At Apprise Wealth Management, we want to help people make better decisions about money. We also read constantly and like sharing some of the commentaries we enjoyed reading the most each week.
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Here are this week’s articles as well as a brief description of each:
1. How This All Happened. A lot has happened to the U.S. economy since World War II ended in 1945. The short story of what happened is pretty simple: uncertainty, followed by good times, and then pretty bad times. Next things got really good before turning really bad. Then we arrive at today. While it leaves out many details, this post attempts to link the big events together. The goal is not to describe everything that happened. Instead, the focus is on showing how one event led to the next. Reading this post also serves as a reminder of how economics is the story of cycles.
2. What’s Staying the Same. When investing, we often concern ourselves with “What’s going to change in the next 10 years?” Predicting the future involves speculating. We don’t know what’s going to happen. The range of possible futures also constantly changes. Could we be better served by asking “What’s not going to change in the next 10 years?” Amazon’s Jeff Bezos and Berkshire Hathaway’s Warren Buffett agree that the latter question is the more important of the two. It is quite possible that investing in what is staying the same is much less risky than investing in what might happen.
3. Coarseness and Coddling. Scott Galloway, the author of The Four, has composed a scary piece about social media and its impact on kids. Now, what’s frightening is the part where Galloway quotes one of his NYU colleagues about how social media runs on rage and why it has gotten so hard for us to protect our kids from it:
……in an attempt to sanitize our kids’ lives, we’ve used so many clean wipes that our children’s immune system is arrested. Our concierge parenting, clearing out all the obstacles, and protecting children from real-life experiences creates fragile adults who are then more prone to depression.
Being a father of four kids – a college senior, two teenagers, and another that is soon to be a teenager – these findings matter to me. While my older two do not spend much time on social media, our third certainly does. As someone who has also coached youth sports since our oldest was six, I have seen numerous examples of the coddling that Mr. Galloway refers to. As parents, I believe it is important that we pay attention to the impact these societal changes are having on our children.
4. The Dangers of Saving for College Instead of Retirement. According to a T. Rowe Price survey, approximately three-quarters of respondents with younger children prioritize saving for their children’s college costs over saving for their own retirement. While making this choice is understandable, putting cash toward college instead of retirement can be an expensive mistake. Here are some reasons why:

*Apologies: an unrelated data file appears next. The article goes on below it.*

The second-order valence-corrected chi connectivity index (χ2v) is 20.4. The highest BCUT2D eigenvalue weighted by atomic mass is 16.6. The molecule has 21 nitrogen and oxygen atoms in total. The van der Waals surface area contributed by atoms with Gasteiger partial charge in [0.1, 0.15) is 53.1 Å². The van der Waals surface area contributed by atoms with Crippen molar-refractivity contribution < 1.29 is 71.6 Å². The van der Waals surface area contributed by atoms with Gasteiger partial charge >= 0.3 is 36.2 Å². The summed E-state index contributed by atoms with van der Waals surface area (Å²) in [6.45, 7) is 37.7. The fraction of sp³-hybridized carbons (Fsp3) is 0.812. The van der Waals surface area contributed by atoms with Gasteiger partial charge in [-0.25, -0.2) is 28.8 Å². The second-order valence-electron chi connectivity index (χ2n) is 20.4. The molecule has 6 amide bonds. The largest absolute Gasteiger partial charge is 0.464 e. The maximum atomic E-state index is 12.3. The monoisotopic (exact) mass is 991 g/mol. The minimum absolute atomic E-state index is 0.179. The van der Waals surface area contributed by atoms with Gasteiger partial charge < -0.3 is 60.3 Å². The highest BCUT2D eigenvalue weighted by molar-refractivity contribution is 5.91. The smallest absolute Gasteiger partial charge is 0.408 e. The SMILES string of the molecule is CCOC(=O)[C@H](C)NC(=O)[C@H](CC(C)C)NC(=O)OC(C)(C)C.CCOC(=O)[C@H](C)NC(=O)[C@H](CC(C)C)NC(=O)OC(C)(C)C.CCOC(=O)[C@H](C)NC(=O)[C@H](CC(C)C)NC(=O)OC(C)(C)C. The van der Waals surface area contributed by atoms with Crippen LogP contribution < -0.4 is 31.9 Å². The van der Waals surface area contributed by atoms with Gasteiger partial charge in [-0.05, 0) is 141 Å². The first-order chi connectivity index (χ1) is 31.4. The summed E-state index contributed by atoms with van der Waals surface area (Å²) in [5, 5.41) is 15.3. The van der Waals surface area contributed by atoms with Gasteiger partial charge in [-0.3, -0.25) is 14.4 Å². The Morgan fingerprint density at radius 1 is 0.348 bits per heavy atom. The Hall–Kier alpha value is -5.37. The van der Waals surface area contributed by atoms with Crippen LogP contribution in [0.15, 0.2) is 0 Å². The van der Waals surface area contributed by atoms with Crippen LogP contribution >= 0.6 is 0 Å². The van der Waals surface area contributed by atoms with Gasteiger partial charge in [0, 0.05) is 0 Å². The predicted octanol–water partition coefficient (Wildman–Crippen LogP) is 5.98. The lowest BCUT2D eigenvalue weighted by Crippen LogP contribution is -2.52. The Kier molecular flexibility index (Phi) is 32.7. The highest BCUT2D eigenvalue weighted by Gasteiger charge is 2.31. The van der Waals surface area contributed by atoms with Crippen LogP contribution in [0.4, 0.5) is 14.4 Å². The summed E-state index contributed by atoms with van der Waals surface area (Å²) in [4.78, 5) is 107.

· Higher Current Tax Bills
· Limited Investment Choices
· Shorter Investment Horizon
· Less Liquidity
· Less Financial Aid
The best approach is likely to strike a balance. The first priority, if applicable, should be to maximize contributions to pre-tax retirement plan accounts – at a minimum, take advantage of any employer match. Any tax savings from these contributions can then be used to fund deposits into college savings accounts. Maximizing contributions to Roth IRAs can also be helpful.
5. 7 Ways Your Organization Can Capitalize on the Gig Economy. According to research by Gallup, 36% of today’s workers are connected to the gig economy in some way. The data also suggests that as many as 10% of workers split their time and talents between their traditional employer and their gig work. This post shares seven ways in which business leaders can ensure that they benefit from (rather than compete with) the gig economy.
We hope you find the above posts of interest. If you would like to talk to us about financial topics such as your investments, creating a financial plan, saving for college, or saving for your retirement please fill out our contact form, and we will be in touch. We can schedule a call, a virtual meeting via Zoom, or a meeting at Apprise Wealth Management’s office in Northern Baltimore County.
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Phil Weiss founded Apprise Wealth Management. He started his financial services career in 1987 working as a tax professional for Deloitte & Touche. For the past 25+ years, he has worked extensively in the areas of financial planning and investment management. Phil is both a CFA charterholder and a CPA.
Located just north of Baltimore, Apprise works with clients face-to-face locally and can also work virtually regardless of location.